Back in 2009, I was part of the first blogging team at HR Florida.  I got invited to serve on that team because of the individual work I did in tweeting out information and sharing the event via social media as a 2008 conference attendee.  In 2010, I became a volunteer leader for HR Florida at the state level, serving as a member of the Program committee, and the leader of the Social Technology team for three straight years.  That led to speaking opportunties at other state conferences, and a volunteer leader position for SHRM National, and many other opportunities too numerous to bore you with here. 

I share this experience not to trumpet my own awesomeness, but rather to quickly illustrate that something as banal and mundane as “tweeting” can actaully lead to transformative moments in your professional career.  None of these opportunities would have come my way without the connections I made through social media.  People I met via Twitter like Sharlyn Lauby, China Gorman, Carol McDaniel, Dave Ryan and Steve Browne have become tremendous professional connections, and opened doors for me in a way that I never expected.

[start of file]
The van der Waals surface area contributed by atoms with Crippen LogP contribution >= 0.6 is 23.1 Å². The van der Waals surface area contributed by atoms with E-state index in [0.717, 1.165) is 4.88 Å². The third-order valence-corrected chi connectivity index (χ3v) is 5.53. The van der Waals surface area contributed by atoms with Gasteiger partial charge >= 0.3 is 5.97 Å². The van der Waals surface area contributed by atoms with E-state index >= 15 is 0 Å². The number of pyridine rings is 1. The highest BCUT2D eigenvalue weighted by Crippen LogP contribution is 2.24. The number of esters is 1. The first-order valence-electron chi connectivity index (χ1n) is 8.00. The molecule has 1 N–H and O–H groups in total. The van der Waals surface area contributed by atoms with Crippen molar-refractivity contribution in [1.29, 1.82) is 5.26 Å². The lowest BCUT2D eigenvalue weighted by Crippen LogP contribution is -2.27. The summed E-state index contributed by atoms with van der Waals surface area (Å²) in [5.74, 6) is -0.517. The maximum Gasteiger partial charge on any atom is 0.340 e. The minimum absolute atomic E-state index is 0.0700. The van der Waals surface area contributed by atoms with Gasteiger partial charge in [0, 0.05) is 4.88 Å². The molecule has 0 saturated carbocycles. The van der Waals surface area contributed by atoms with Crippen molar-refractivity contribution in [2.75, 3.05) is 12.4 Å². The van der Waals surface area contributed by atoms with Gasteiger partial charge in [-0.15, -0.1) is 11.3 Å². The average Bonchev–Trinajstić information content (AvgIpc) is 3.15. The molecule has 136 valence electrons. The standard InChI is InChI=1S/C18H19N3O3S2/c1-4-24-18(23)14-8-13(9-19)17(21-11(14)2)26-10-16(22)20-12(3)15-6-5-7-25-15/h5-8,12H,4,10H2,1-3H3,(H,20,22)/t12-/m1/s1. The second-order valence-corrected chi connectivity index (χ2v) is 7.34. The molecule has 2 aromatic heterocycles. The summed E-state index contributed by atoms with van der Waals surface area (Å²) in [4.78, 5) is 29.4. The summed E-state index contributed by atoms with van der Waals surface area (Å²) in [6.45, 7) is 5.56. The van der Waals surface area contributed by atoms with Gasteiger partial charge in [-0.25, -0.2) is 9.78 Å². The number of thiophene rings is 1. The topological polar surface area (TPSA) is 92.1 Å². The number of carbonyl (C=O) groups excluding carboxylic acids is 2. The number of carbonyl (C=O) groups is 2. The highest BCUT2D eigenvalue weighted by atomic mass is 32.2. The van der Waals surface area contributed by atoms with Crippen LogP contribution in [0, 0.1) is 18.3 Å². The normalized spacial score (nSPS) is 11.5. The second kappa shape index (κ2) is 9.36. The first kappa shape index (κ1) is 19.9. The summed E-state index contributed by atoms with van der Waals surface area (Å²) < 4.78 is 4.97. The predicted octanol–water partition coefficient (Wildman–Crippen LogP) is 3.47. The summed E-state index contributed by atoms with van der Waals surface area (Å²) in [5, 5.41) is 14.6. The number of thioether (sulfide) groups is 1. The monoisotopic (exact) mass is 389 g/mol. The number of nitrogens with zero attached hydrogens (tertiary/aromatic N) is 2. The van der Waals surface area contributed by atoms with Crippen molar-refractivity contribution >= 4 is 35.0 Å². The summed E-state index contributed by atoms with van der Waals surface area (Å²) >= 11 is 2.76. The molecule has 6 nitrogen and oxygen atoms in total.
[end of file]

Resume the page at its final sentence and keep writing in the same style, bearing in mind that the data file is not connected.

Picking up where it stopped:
That’s why I volunteer my personal time to attend state conferences and do social media at these conferences.  By paying this time forward, I hope that someone out there in Tennessee will receive the same kind of mentoring and opportunity that I did.  If you are attending the Tennessee conference, please be say hello to me and the rest of the social media pit crew if you see any us. (click through the link for videos from the whole crew)

A Social media primer for SHRM Chapter Leaders

A few years ago, I put together a primer of tips for SHRM state and local chapter leaders looking to get started in social media.  It included the following advice: